U.K.: Coalition's Efforts in Afghanistan Aren't Working

A U.K. Parliament committee has said the U.S.-led coalition's military efforts in Afghanistan aren't working and the U.S. and Britain have failed to gain essential leverage in Pakistan, in a report that criticizes Prime Minister David Cameron's justification for continued U.K. involvement in the war.

After the U.S., Britain contributes the most troops and money in Afghanistan, with around 10,000 troops stationed there.

The Foreign Affairs Committee concludes in a report to be released Wednesday that security in Afghanistan remains precarious despite tactical gains in some provinces that may obscure challenges elsewhere in the country.

Coalition arguments that negotiations with the Taliban can take place only after military victory are flawed because the prerequisites for a victory don't currently exist, the report says. It concludes that the U.S. should push harder for negotiations with the Taliban, with the U.K. exerting whatever influence it has with Washington to make it happen.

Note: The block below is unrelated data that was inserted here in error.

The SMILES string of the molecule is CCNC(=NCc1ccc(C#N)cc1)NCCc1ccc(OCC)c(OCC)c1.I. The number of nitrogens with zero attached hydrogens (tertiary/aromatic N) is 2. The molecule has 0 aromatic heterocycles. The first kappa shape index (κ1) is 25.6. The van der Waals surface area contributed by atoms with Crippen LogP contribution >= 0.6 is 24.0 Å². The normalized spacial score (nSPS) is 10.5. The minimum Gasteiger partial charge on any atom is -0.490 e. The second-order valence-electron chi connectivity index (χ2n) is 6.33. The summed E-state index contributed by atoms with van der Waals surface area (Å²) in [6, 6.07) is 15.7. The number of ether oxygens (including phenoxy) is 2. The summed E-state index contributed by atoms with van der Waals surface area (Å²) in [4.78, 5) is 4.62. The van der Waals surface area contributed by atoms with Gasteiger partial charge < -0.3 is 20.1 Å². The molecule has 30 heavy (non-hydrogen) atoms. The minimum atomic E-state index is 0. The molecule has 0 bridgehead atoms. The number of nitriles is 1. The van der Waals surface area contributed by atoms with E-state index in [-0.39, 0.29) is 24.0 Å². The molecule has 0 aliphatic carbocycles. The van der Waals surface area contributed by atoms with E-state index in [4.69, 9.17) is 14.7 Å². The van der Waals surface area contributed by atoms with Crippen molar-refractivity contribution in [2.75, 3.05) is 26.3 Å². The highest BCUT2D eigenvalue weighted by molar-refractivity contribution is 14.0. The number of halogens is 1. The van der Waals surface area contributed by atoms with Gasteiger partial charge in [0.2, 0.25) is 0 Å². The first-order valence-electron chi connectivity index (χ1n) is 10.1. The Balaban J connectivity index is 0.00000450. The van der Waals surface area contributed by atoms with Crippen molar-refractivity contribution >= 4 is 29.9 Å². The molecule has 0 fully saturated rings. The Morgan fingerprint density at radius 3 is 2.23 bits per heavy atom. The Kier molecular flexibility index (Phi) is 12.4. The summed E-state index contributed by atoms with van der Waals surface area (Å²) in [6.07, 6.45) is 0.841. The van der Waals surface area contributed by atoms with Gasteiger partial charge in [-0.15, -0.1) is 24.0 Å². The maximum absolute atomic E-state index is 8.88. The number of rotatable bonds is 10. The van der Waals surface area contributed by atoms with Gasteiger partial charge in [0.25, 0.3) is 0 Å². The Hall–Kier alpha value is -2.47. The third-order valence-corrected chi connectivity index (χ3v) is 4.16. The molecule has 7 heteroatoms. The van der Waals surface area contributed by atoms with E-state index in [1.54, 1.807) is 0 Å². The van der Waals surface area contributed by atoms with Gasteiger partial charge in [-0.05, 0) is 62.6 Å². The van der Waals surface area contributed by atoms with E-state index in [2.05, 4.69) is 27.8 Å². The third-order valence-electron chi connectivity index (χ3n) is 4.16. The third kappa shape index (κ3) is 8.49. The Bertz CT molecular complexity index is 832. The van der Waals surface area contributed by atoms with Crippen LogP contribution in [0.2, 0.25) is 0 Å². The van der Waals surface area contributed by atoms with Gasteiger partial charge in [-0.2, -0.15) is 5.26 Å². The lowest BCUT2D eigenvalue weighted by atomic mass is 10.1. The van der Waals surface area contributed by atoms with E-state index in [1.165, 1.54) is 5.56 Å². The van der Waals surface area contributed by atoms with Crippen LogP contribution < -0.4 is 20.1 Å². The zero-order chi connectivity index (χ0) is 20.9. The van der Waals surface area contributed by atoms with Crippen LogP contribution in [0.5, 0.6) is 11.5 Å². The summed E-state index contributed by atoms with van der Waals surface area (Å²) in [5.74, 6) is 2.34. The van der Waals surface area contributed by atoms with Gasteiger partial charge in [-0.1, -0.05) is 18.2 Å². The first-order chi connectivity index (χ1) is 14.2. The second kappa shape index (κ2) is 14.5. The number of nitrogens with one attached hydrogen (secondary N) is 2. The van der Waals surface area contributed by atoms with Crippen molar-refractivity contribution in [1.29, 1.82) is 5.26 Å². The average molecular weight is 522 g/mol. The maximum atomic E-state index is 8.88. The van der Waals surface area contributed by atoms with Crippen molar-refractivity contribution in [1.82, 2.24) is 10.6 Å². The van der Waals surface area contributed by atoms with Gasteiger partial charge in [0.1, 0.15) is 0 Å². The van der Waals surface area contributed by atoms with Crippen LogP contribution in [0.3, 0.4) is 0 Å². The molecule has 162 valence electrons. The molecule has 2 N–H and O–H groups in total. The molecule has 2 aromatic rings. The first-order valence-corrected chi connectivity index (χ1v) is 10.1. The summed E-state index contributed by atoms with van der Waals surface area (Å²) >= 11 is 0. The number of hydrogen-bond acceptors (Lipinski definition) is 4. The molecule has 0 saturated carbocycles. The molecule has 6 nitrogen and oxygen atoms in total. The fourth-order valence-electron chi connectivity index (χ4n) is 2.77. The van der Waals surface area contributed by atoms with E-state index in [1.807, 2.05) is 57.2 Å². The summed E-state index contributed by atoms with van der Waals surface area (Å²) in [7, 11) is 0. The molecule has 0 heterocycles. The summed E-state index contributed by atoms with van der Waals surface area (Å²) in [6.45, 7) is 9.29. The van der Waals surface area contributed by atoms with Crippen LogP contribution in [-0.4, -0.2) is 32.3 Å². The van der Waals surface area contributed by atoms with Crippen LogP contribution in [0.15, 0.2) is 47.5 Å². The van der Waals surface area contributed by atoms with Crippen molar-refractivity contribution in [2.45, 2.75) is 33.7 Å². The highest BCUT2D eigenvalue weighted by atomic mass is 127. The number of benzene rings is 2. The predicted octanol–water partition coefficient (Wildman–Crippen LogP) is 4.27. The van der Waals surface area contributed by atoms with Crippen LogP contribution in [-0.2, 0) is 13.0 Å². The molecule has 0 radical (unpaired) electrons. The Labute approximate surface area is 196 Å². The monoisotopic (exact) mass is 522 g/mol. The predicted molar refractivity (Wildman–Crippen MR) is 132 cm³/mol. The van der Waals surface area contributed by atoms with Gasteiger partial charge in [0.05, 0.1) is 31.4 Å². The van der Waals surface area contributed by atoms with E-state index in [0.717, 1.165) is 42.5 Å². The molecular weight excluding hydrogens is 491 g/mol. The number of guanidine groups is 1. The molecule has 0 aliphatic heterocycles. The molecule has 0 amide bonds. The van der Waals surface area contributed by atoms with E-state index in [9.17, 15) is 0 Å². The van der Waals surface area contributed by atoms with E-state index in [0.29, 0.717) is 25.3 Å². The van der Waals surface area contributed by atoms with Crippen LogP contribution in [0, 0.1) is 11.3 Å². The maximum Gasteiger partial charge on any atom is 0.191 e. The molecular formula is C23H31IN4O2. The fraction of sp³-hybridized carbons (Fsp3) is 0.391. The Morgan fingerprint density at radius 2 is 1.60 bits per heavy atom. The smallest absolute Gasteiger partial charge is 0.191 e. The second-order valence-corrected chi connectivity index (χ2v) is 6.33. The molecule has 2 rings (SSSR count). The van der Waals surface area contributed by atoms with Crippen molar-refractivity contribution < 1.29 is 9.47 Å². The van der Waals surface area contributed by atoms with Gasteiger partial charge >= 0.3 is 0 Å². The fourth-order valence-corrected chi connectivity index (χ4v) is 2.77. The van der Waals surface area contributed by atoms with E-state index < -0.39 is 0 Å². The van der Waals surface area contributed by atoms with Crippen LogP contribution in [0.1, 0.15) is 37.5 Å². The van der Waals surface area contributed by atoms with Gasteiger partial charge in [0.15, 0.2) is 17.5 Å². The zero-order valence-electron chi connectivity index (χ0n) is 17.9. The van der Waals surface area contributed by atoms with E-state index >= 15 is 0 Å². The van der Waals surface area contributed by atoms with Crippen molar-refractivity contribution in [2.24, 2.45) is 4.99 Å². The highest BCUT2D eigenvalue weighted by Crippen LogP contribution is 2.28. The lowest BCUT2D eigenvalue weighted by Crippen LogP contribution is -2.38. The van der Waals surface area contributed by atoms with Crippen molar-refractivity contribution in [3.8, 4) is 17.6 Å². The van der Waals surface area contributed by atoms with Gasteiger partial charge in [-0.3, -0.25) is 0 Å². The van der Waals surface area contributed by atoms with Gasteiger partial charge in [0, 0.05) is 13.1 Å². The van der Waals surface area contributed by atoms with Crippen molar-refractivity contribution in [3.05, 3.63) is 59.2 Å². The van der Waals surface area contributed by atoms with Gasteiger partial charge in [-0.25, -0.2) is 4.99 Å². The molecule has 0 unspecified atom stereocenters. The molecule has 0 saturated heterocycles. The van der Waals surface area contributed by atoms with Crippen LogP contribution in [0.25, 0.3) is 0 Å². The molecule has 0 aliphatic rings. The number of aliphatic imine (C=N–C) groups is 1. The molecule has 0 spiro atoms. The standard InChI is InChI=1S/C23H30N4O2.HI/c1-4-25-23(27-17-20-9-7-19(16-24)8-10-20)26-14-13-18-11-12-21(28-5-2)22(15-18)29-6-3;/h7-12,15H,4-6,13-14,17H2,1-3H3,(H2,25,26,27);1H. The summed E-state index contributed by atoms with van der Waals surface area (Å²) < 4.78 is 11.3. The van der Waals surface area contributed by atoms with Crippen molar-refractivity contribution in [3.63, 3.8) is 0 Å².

"We question the fundamental assumption that success in Afghanistan can be 'bought' through a strategy of 'clear, hold and build,' " said Richard Ottaway, the committee's chairman, of the coalition's surge strategy.

Mr. Ottaway said the U.K. and U.S. have little leverage over Pakistan, where the continued existence of insurgent havens make it "extremely difficult" for the counterinsurgency campaign to succeed. The international committee has also failed to bolster the influence of the Afghan state or improve its governance, a key aim of their efforts.

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